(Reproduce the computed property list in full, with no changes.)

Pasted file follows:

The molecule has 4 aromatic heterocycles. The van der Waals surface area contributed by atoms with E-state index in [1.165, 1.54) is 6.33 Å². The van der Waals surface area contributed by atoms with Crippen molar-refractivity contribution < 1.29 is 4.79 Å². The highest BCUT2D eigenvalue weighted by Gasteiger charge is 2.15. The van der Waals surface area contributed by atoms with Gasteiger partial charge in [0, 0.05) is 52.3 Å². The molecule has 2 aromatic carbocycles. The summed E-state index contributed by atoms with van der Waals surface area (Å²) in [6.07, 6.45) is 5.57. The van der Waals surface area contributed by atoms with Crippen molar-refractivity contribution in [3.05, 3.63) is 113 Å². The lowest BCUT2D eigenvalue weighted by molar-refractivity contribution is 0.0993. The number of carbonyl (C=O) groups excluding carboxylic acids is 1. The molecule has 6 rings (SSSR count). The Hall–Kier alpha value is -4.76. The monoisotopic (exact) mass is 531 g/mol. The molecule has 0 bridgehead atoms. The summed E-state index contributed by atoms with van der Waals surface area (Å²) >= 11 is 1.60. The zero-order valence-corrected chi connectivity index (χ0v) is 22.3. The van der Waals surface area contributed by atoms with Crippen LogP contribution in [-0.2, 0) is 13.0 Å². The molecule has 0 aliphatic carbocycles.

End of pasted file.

The molecule has 4 aromatic heterocycles. The van der Waals surface area contributed by atoms with E-state index in [1.165, 1.54) is 6.33 Å². The van der Waals surface area contributed by atoms with Crippen molar-refractivity contribution < 1.29 is 4.79 Å². The highest BCUT2D eigenvalue weighted by Gasteiger charge is 2.15. The van der Waals surface area contributed by atoms with Gasteiger partial charge in [0, 0.05) is 52.3 Å². The molecule has 2 aromatic carbocycles. The summed E-state index contributed by atoms with van der Waals surface area (Å²) in [6.07, 6.45) is 5.57. The van der Waals surface area contributed by atoms with Crippen molar-refractivity contribution in [3.05, 3.63) is 113 Å². The lowest BCUT2D eigenvalue weighted by molar-refractivity contribution is 0.0993. The number of carbonyl (C=O) groups excluding carboxylic acids is 1. The molecule has 6 rings (SSSR count). The Hall–Kier alpha value is -4.76. The monoisotopic (exact) mass is 531 g/mol. The molecule has 0 bridgehead atoms. The summed E-state index contributed by atoms with van der Waals surface area (Å²) >= 11 is 1.60. The zero-order valence-corrected chi connectivity index (χ0v) is 22.3. The van der Waals surface area contributed by atoms with Crippen LogP contribution in [-0.2, 0) is 13.0 Å². The molecule has 0 aliphatic carbocycles.